HC Deb 05 March 1951 vol 485 cc23-4
18. Mr. P. Thorneycroft

asked the Minister of Transport whether he will make a statement as to his present intentions with regard to the levels of railway rates and fares.

23. Mr. Boyd-Carpenter

asked the Minister of Transport what increases he proposes to authorise in railway passenger fares and freight charges; and whether he will give an assurance that none of these increases shall come into effect until this House has had an opportunity to consider them.

24. Mr. Grimond

asked the Minister of Transport whether, in considering applications by the railways for permission to raise freights, he will bear in mind the hardship this causes to remote areas in the Highlands and Islands; and whether he will take steps to introduce some form of rebate on long hauls.

Mr. Barnes

I am not yet in a position to make a statement on this subject.

Mr. Thorneycroft

Would not the right hon. Gentleman agree that when the Government intervened in the recent wage negotiations he must have advised his colleagues at that time about the effect that that settlement would probably have on freights and fares? In those circumstances, what is the cause of the delay?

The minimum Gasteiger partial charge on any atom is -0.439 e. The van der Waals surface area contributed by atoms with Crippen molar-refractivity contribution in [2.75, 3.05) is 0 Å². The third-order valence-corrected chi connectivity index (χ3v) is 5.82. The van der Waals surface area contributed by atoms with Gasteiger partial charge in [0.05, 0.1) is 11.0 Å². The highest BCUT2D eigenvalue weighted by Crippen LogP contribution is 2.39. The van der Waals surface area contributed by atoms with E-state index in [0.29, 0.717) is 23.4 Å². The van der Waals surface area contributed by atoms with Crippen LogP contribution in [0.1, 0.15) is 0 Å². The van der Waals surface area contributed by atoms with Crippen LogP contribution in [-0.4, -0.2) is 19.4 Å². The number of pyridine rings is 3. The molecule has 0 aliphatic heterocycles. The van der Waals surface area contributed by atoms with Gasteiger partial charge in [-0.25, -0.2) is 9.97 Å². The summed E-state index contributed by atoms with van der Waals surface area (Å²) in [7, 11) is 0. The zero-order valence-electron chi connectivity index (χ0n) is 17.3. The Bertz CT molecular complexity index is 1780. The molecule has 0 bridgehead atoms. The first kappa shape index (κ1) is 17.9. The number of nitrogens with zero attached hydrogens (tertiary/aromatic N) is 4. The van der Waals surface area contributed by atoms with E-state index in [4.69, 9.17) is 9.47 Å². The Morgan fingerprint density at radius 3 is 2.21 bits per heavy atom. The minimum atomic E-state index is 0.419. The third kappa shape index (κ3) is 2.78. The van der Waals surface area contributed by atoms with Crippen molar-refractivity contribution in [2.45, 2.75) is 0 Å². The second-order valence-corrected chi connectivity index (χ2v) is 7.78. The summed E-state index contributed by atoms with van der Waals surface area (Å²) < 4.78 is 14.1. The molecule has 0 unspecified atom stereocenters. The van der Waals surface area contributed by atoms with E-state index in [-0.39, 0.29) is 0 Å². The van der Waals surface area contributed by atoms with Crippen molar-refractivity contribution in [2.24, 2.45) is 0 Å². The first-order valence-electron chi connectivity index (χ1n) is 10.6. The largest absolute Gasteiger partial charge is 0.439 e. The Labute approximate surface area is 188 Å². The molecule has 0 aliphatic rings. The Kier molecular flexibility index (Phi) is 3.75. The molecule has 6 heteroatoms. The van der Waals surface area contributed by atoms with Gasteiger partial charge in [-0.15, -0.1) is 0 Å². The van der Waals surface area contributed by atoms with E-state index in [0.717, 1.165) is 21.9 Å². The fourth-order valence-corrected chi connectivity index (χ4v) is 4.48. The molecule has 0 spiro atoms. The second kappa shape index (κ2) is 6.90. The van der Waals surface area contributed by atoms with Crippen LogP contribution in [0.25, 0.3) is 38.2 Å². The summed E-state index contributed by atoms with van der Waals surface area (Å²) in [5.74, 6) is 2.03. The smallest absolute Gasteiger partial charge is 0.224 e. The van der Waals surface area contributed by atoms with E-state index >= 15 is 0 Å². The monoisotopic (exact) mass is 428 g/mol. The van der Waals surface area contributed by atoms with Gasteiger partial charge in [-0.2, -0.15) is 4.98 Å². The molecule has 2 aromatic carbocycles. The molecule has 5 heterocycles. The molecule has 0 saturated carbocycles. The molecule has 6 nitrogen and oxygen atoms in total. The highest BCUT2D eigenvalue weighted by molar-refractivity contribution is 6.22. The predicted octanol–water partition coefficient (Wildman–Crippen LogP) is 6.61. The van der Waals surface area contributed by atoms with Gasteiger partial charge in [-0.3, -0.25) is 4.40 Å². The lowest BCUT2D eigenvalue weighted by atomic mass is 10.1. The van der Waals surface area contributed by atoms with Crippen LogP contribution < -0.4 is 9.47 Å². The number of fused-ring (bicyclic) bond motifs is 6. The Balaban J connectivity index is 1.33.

Mr. Barnes

The hon. Member ought to appreciate that I should require a submission from the Transport Commission. That submission has now been received and will be given full and adequate consideration.

Mr. Thorneycroft

Do we understand from that reply that the Transport Commission have now made their representations and recommendations to the right hon. Gentleman?

Mr. Barnes


Mr. Thorneycroft

In that case, how soon can we expect the right hon. Gentleman to give them consideration?

Mr. Barnes

I suggest that, for the moment, the hon. Member waits and sees.

Mr. Boyd-Carpenter

Why is the right hon. Gentleman not able to answer the second part of Question No. 23? In view both of the importance to the economy of this country and the fact that the situation has been aggravated by the direct intervention of the right hon. Gentleman and his right hon. Friend, cannot he give an assurance that no steps will be taken until the House is consulted?

Mr. Barnes

It is not for me to determine the business of the House. When issues are being determined the hon. Member knows the course of procedure to follow if the matter is to be debated here.

Mr. Monslow

Is my right hon. Friend aware that railway workers are no longer going to be considered the Cinderellas of industry, whatever decisions are taken?

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